When I was at the folks house on Friday my Gran came in with her freshly baked Easter biscuits. She’s 92 and had bothered to make them, which shamed me into action, so I started Saturday by baking. I made two batches of Easter biccies for sharing with friends and family.
I then headed over to Totnes to do some shopping, grab some lunch, read some more of my book and generally chill out. It was the first time in months I’d felt relaxed enough at the weekend to actually do something just for myself, to not spend time being concerned I was ‘wasting’ time that I could otherwise spend working. I seem to have got into a weird loop of late where weekends feel like a good opportunity to catch up on what I hadn’t managed to get done during the week, Sunday’s particularly have their own pressure where the clock is ticking before the week starts. This Saturday felt different, in fact I *loved* the fact that it was already the second day of the weekend but there wasn’t even an inkling of that pressure, I was aware of it, but not in a bad way. Saturday night I headed over to the folks house and really enjoyed spending time with Mum and Dad – especially because Dad wasn’t too poorly at all.
In spite of that I had a rubbish night’s sleep on Saturday and spent Sunday morning just chilling out with Dad, reading my book, painting my nails (green – I knew you wanted to know) and chatting a bit with the twittersphere. Sunday afternoon I spent an hour with my grandfolks (hearing about their experiences of domiciliary care -a post for another time), and visited my best mate on my way home and then the pressure started to build, at this point I’d had two whole days off and done nothing, made no progress, answered no emails, achieved nothing – wasted the weekend. So I embraced that sense and decided to do my ironing! Ultimate procrastination technique for me, in fact the depths of procrastination when I get the iron out. Sunday evening I cooked a roast dinner and watched TV.
So, to the final day of this gloriously long weekend. I had meant to set an alarm for this morning, but didn’t. So I slept for most of Monday. When I eventually got up I went out to buy cat food and that was it, the sole active achievement for the day. I also made a couple of phonecalls, read a few newspaper articles, talked on twitter a bit, while all the time avoiding the by now screaming nagging doubt telling me I was ‘wasting’ the weekend and missing the chance to get some work done before work tomorrow.
So there we have it, a four day weekend and not a single piece of work done. In fact not very much done at all. It’s not exactly been easy though, well it was to start with, but the pressure has been building the last two days. I decided to write this blog post because a few people expressed similar feelings the past few days.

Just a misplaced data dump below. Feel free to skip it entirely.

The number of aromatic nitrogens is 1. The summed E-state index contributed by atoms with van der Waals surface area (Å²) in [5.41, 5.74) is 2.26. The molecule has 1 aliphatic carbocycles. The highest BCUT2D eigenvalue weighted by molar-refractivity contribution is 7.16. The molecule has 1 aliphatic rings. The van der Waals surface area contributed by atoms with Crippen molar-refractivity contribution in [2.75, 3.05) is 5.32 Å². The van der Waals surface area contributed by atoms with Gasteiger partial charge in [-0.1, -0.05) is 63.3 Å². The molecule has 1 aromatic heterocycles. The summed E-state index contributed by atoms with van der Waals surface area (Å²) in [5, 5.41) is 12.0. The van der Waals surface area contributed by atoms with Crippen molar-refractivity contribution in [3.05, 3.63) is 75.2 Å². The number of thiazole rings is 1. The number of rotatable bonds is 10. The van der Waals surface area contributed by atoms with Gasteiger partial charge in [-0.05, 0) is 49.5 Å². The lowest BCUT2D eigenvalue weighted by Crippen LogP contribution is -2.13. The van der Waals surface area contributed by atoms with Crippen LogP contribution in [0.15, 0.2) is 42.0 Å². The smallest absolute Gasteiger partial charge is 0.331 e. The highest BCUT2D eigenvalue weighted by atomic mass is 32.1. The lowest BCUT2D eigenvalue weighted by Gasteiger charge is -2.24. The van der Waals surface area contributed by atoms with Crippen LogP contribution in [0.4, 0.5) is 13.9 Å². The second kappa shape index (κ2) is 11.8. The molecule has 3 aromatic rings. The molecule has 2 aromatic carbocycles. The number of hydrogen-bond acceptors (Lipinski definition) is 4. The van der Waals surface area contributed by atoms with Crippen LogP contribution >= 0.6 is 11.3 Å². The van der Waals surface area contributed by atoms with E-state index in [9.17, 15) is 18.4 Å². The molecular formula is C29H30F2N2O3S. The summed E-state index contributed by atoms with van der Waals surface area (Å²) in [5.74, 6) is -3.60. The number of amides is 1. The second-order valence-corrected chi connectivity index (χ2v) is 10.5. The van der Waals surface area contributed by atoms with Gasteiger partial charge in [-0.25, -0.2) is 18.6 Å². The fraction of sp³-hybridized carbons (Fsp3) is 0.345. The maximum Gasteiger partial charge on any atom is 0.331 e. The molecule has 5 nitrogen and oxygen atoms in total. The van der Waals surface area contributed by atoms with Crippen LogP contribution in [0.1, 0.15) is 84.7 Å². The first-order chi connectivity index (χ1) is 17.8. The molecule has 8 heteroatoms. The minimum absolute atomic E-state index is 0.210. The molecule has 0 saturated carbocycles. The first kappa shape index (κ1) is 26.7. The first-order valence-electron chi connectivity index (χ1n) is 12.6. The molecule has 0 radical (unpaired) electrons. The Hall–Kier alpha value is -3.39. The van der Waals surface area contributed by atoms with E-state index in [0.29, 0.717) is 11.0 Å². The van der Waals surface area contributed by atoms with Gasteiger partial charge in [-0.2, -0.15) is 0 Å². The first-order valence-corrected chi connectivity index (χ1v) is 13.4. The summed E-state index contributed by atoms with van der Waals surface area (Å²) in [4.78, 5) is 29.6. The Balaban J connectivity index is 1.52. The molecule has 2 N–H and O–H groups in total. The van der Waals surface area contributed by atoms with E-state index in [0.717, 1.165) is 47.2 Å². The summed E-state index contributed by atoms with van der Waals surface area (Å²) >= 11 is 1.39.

In fact Martin H summed it up in his tweet earlier:
— Martin Howitt (@MartinHowitt) April 9, 2012
— Martin Howitt (@MartinHowitt) April 9, 2012
Martin got me thinking. What is it about so many of us that we judge our worth or achievement by how much we do? Are we becoming obsessed with doing? Does it come from some sort of need to measure progress? Is it about valuing time, or feeling confident that we’ve spent our time in the best way possible? Is it purely a sense of needing to do because most of these interactions happen on twitter and therefore we feel some additional pressure to share what we are doing?
Maybe some of this rings true, maybe indeed none of it does.
I know that I’m acutely aware of the value of time at the moment, and the need to ensure that what time I do have is spent wisely. To that end this weekend I’m glad I didn’t do very much, I’m glad that I had four days with no commitments that enabled me to respond flexibly, to spend so much time with family and not feel like I was passing up other opportunities.
That said, if I’m honest I’m not sat here with a proud sense of achievement, I’ve not tackled the mountain of work tasks I was relishing the chance to get on with, I’ve not crossed anything significant off my own to do list, I’ve not been for a run or done any exercise, however, I do feel slightly more ready for the week ahead and for whatever life chooses to throw at me. I’m also more determined than I have been in a long while that I’m going to mark at least one weekend a month out of my calendar and judge its success by how little I get done.
I’m going to work at developing an anti-achievement sentiment, where doing nothing, sleeping lots, maybe not taking my PJs off for a whole day are seen as badges of honour rather than tell-tale signs of slovenly indulgence. Who else is up for this challenge? Would be interested in your thoughts, whether anyone else fancies practising the art of doing nothing, and indeed any strategies you may have for avoiding the nagging doubts about wasting time at the weekend (or indeed to hear if I am the only person on the planet who feels that way). As ever, all comments really welcome. Thanks.